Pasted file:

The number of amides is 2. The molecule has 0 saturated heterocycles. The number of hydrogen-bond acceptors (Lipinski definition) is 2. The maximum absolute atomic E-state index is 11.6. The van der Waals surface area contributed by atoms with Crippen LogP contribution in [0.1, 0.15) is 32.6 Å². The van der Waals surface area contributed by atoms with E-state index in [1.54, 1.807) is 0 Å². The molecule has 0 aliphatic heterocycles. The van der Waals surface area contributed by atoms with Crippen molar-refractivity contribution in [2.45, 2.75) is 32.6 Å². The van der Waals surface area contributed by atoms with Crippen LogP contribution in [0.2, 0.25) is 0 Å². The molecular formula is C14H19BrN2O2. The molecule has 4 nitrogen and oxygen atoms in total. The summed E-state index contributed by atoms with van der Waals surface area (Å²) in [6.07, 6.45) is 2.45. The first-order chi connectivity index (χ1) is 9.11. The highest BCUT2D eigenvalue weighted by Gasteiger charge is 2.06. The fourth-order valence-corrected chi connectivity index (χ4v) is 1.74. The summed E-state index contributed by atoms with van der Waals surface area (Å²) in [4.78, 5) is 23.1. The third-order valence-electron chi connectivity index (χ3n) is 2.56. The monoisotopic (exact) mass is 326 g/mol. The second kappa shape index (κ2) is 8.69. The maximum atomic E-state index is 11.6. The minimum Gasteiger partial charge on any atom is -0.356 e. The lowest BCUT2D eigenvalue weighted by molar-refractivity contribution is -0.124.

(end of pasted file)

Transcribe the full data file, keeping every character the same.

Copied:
The number of amides is 2. The molecule has 0 saturated heterocycles. The number of hydrogen-bond acceptors (Lipinski definition) is 2. The maximum absolute atomic E-state index is 11.6. The van der Waals surface area contributed by atoms with Crippen LogP contribution in [0.1, 0.15) is 32.6 Å². The van der Waals surface area contributed by atoms with E-state index in [1.54, 1.807) is 0 Å². The molecule has 0 aliphatic heterocycles. The van der Waals surface area contributed by atoms with Crippen molar-refractivity contribution in [2.45, 2.75) is 32.6 Å². The van der Waals surface area contributed by atoms with Crippen LogP contribution in [0.2, 0.25) is 0 Å². The molecular formula is C14H19BrN2O2. The molecule has 4 nitrogen and oxygen atoms in total. The summed E-state index contributed by atoms with van der Waals surface area (Å²) in [6.07, 6.45) is 2.45. The first-order chi connectivity index (χ1) is 9.11. The highest BCUT2D eigenvalue weighted by Gasteiger charge is 2.06. The fourth-order valence-corrected chi connectivity index (χ4v) is 1.74. The summed E-state index contributed by atoms with van der Waals surface area (Å²) in [4.78, 5) is 23.1. The third-order valence-electron chi connectivity index (χ3n) is 2.56. The monoisotopic (exact) mass is 326 g/mol. The second kappa shape index (κ2) is 8.69. The maximum atomic E-state index is 11.6. The minimum Gasteiger partial charge on any atom is -0.356 e. The lowest BCUT2D eigenvalue weighted by molar-refractivity contribution is -0.124.